I know I know, there he goes again flooding the forum with ignorant questions again. SO WHAT! There are a lot of smart experience people who can give me pointer on this: My show songs are completed. Now to burn them all to CD's and get them ready for opening night. Oh brother let's hope so.
Question - How do I normalize each musical number so that their overall levels are near the same? Something I've repeatedly have had trouble with. One song tend to be quieter than the other and visaversa. Or is that, visaposta? Or, visacopa? Never mind...
Any tips? Sirloin tips maybe? How about a hamburger on whole wheat bread and hold the Mayo in the palm of your hand? eeeK!
What software do you use? Some sequencer programs have a normalizing feature in them. On a Mac DP does. You might want to check the one you are using to see if it has this. Also I use Toast and Jam for burning my CDs Jam does a capable job of normalizing. IÕm sure there are plugs, probably some free, for the PC that do it.
By the way, got your pm. Mail comes about 3:00. Will let you know.
Let me tell you my experience from theatre-man to theatre-man . Normalize in level the loudest cue, that is, make the top level reach the 0 dB mark (you may also want to leave 2 or 3 dB of headroom). And then, you have no option but to work at hand the relative levels of the other cues if you want a good job. Almost every program you can use to burn your CD should have level control for each cue (even Nero, I guess).
Just jump form one cue to another at random, and check if volume is consistent. Keep doing this untill you are happy with all the cues. One evening spent in doing this boring thing yields to a really polished master!
All I'll say is that I'd stay away from normalizing software. They produce a harsh sound overall and will bring everything up and cap the top end and you'll end up having a song that sounds static. Use the aforementioned method of bringing the volume up. Just use volume control on the master output channel and try to keep the peak of the song around 0 db. Do this for all of the songs and you should have a pretty relative volume level for all the tracks. Don't be alarmed if when doing this you have small peaks up into the 2 and 3 db range, that can't be helped.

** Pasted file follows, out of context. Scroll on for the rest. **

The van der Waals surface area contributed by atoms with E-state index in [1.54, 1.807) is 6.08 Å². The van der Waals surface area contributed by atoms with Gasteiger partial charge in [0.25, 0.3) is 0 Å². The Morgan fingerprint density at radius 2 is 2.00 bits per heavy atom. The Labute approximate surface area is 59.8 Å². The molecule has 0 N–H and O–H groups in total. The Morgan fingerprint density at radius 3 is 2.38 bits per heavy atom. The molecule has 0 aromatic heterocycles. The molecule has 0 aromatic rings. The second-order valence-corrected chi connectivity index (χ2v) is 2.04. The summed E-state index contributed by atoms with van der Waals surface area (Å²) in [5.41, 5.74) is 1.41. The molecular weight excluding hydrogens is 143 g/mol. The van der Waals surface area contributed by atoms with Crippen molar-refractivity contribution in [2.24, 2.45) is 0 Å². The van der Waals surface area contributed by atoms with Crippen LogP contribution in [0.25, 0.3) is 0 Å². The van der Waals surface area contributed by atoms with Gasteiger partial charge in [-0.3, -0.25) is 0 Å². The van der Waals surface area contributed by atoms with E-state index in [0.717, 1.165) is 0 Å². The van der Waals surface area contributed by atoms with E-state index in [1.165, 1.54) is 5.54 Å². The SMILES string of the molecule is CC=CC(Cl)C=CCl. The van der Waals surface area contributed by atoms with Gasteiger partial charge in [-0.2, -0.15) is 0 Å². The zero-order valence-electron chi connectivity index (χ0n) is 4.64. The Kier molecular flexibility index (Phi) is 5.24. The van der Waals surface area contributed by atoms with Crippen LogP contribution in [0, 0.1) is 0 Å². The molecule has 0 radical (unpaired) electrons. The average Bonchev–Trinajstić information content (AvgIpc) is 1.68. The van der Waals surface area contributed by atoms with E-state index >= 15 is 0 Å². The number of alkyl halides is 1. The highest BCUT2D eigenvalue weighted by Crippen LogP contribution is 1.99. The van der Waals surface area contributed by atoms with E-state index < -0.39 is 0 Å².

Assuming your software can support "peak" and "RMS" normalisation, and can calculate statistics of audio, here's a good method. I use Sound Forge 7 to do this.
Starting with what should be the loudest track, normalise it using peak mode (so the loudest peak is 0db or close to it). Then use the statistics to find out the average RMS power of the track.
For any tracks that should be equivalently loud, normalise them in RMS mode (not peak mode) using the average RMS power of the loudest track as the peak RMS level. Any tracks that should be quieter, use a lower RMS level in the normalisation - you can experiment "by ear" to find the appropriate levels.
One piece of advice - once you've normalised a track, save it to a new soundfile. Keep the original un-normalised, so that you can go back and make changes if you want to without having to re-render the audio. (hard-won experience talking!)
Hi Styxx, I totally agree with Joseph about staying away from normalizing features. Here is another idea, I am assuming that you use some type of DAW with fader (volume) automation. Start a new project and import or drag, all of your songs, one after the other in the order that you want into one stereo audio track. This way you can quickly access any portion of any song. If you find that a particular song starts way too quiet, correct it with the fader volume and record that automation, keeping an eye on the master levels so that they never go too high. Once you have the levels of all the songs sounding the way you like, you can then devide the stereo track to separate the individual songs, retitle them, and then make your final CD from those soundbites or tracks.
Just an idea,
When you (Joseph, Gwydi, DPDAN) refer to "normalizing" software, to what are you referring? Forgive me for not know much about this, but are you referring to software like Peak? Or plug-ins within, say Logic or DP, like a limiter? Could you please offer more info on why?
Whether a plugin or a separate program, the normalizing feature tries it's best to keep the volume consistant to a specified limit. Usually this normalizing feature takes away the dynamics in places where it is not desirable. Even though the system is able to look at peaks and dips in the volume, it is not able to control the volume smoothly and musically like we can, especially if we are familiar with the music content. That's all
"I think you're confusing normalisation with compression, which can behave as you describe."
You're right, I was mistaken, in Digital Performer, normalizing takes the file and increases the loudest peak to reach "0" db, my mistake. I have never used it because I was under the impression that it did not affect the entire track. My boo boo sorry.